There is good news resulting from the latest injury to Travis Lulay and the manner in which the hard-luck quarterback of the B.C. Lions is approaching the road ahead.
He is not thinking about how the end of his 10-year career will look, because there is no need when there are surely enough skeptics who will do that for him.
The quarterback rapidly approaching his 35th birthday was again at practice Tuesday in a familiar role of support, soft tossing with his uninjured right shoulder but exercising no range of motion on his left side. He confirmed the club’s diagnosis of a dislocation with some tissue damage and hopes to soon be in a position to start a recovery process which the Lions feel could mean he could return with time left in the regular season.
“I could do a shoulder rehab in my sleep,” said Lulay, who now has suffered significant damage in both shoulders during his CFL career. He’s also pretty nifty when it comes to rehabbing both his surgically repaired knees.
He also had a conditioned response when asked what he thought about suffering four injuries in his last five games against the Montreal Alouettes.
“I don’t know to explain that. It’s bizarre,” he said.
What is not bizarre to one of the CFL’s most likeable players is his resilient approach towards the endless string of health-related setbacks. If Lulay is of the opinion the latest injury is a message that the final chapter of his career should be written it is not evident in his approach.
Asked if the latest injury only strengthened his resolve to recover and eventually finish his career on his terms, Lulay again stated his belief is to live in the moment.
“It’s a nice thought but I never thought about it. Do I have a chance to come back? Yes. There’s a chance so let’s do everything we can,” said Lulay, who will not be placed on the team’s six-game injured list.
“Listen, in a perfect world you throw a touchdown on the final drive and you sail off but that’s not often the script. I don’t focus on how the end will look. Obviously I think about that. I’m at the stage of my career where that’s a very real possibility…. but that’s an off-season or a bye-week thought.”
What the hit did by the Als’ John Bowman in B.C.’s 32-14 win Friday was to remind the Lions of why they steered away from Lulay two seasons ago and sought a successor in Jon Jennings in the first place.
Both Lulay and Jennings are not under contract next season, and with no guarantee of finding an upgrade for the position in free agency, Lions general manager Ed Hervey will again be forced to shape the future of the organization using elusive variables.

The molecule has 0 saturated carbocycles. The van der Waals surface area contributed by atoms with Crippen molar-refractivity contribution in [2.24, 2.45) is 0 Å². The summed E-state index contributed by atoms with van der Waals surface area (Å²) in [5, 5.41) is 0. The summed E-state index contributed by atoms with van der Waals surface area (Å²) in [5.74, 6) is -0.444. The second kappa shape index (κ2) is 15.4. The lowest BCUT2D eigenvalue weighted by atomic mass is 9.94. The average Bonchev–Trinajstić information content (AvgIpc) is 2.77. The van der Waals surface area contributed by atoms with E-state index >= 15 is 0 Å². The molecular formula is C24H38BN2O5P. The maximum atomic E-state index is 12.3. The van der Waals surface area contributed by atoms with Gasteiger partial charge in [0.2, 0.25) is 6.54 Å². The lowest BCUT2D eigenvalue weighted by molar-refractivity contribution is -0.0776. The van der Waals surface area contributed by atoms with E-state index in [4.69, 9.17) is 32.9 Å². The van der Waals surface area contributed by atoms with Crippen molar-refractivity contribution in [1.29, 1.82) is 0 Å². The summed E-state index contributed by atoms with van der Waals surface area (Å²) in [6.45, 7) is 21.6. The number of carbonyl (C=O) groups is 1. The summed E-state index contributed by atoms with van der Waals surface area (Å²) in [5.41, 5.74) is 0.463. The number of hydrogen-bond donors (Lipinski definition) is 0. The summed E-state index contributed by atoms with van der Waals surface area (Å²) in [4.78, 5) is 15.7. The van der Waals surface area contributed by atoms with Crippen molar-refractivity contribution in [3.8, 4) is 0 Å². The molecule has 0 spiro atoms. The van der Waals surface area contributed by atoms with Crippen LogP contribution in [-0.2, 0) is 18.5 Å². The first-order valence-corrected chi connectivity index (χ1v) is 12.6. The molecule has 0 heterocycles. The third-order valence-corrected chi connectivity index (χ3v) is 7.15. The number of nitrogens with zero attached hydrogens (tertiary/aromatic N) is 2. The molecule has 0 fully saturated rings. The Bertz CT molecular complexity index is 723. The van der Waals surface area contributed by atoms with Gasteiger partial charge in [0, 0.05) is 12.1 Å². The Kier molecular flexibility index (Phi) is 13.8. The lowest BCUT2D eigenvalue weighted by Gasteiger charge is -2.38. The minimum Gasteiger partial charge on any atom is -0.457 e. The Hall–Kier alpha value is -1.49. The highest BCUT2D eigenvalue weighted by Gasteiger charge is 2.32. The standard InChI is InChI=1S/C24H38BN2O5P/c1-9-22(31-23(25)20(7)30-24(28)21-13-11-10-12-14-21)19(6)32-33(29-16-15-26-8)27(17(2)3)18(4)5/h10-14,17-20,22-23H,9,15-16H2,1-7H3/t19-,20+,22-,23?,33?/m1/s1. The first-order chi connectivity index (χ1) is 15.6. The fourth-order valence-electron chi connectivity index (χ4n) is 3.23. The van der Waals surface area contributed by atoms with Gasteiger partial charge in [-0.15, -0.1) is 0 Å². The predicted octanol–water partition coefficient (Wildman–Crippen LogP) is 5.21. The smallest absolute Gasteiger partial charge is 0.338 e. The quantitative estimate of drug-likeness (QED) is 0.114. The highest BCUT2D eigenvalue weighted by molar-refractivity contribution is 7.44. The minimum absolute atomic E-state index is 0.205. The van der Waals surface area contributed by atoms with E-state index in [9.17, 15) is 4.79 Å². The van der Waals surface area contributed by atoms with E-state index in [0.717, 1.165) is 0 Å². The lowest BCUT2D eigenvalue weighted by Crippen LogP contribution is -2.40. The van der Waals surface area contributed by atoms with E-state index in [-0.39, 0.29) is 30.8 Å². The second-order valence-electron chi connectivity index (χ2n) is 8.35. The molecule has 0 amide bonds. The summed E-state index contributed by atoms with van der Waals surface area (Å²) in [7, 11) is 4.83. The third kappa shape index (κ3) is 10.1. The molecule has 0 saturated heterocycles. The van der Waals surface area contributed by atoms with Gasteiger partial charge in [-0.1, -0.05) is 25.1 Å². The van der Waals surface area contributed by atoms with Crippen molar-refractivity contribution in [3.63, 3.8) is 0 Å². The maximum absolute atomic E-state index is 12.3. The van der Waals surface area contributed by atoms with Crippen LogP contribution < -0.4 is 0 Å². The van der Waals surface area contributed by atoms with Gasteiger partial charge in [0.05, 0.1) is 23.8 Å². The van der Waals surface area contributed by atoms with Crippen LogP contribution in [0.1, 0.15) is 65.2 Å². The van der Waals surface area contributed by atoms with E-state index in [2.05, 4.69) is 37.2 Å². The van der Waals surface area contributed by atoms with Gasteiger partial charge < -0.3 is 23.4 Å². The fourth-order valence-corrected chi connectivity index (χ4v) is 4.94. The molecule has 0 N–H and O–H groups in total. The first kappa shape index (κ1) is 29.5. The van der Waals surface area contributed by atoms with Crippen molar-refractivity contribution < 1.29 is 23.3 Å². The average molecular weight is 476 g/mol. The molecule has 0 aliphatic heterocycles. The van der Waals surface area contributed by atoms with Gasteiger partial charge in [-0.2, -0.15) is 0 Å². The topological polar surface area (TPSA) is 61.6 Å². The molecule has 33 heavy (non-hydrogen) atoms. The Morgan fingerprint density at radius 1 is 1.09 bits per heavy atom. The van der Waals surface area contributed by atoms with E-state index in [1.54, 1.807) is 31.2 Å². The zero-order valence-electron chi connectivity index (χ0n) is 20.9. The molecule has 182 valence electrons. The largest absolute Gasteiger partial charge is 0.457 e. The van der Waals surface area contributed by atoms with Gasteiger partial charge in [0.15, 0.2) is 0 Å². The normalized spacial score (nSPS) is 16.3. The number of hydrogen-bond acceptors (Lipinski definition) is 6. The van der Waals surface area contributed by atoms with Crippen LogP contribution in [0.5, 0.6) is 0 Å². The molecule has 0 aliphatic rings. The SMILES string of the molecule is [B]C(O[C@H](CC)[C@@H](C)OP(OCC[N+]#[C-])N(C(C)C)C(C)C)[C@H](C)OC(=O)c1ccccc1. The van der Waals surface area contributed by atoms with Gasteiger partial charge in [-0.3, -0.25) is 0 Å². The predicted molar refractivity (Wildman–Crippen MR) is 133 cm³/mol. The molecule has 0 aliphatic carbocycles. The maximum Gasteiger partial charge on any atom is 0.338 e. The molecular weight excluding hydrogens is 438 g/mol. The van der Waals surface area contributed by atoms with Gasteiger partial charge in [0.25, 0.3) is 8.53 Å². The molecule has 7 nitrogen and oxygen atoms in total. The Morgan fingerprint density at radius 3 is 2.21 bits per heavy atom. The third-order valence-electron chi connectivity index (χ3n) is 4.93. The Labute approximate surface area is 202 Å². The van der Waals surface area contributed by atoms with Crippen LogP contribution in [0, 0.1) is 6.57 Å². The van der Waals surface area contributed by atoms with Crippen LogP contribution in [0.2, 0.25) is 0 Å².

Lulay’s injury history is evident, and Jennings has twice lost the starting position. The hope of the Lions is that Jennings has digested more of the new scheme implemented in training camp by offensive coordinator Jarious Jackson to be more productive and comfortable this time around.
Jackson also said he will tailor more of the offence to Jennings now that the 26-year-old quarterback back is behind centre, which represents the Lions’ best hope to escape their offensive doldrums and a key to their season. B.C. is sixth in overall offence and points produced through 11 games. No team has produced fewer passing first downs than the Lions.
“There’s certain things I can do well and certain things I’m not up to par on yet,” said Jennings. “I just play different than Travis. Not to say either one is wrong but some people learn and adjust a certain way.”
Jennings agreed when coach Wally Buono this week implied the quarterback now has a chance to rid himself of the impression of some around the league he can’t be successful given a third chance to start, but won’t use that as motivation.
“I know that, but when you start thinking about that is when you start to screw yourself,” Jennings said. “When you start thinking about what lies ahead you put pressure on yourself. When you start saying to yourself you have to throw for 350 yards that’s when you’re not going to win.”
So nobody is thinking about the future at quarterback with the Lions, which is a good thing, because on this team nobody could possibly know how things could wind up.
LIONS TALES: Lulay said he didn’t believe Montreal’s Bowman had an intent to injure but wonders whether the CFL would look at his hit in a manner in which similar types of blows being absorbed by NFL quarterbacks are subject to a penalty so far this season. “(I’m) not implying I thought it was a dirty hit,” said Lulay. “Often times after you throw; when a guy’s in your face, sometimes you get a shoulder or a two-hand shove in the chest. This time he ended up driving me into the ground. These things happen. I think there’s a mutual respect between John Bowman and myself. I landed in an awkward way with my elbow out and because his weight came on top it jarred it out.”… Solomon Elimimian was at a practice Tuesday with the cast on his injured hand removed and Buono expressed hope that if his linebacker could play without maximum protection in the form of a club hand he could eventually be cleared to play, which was not how the coach thought two weeks ago… Ty Long, who had gone six games without a field goal miss before his streak ended in Montreal when a chip-shot attempt was blocked, asked the league to reconsider its rule so as to not penalize a kicker’s accuracy and was told Tuesday the CFL will consider the request retroactively in the off-season. In 2014, the CFL changed its rule to not credit missed field goals regardless of whether the blocked ball crossed the line of scrimmage… Anthony Orange was named one of the league’s top performers for his two interceptions against Montreal. … B.C. signed ex-Edmonton linebacker Doug Parrish to the practice roster.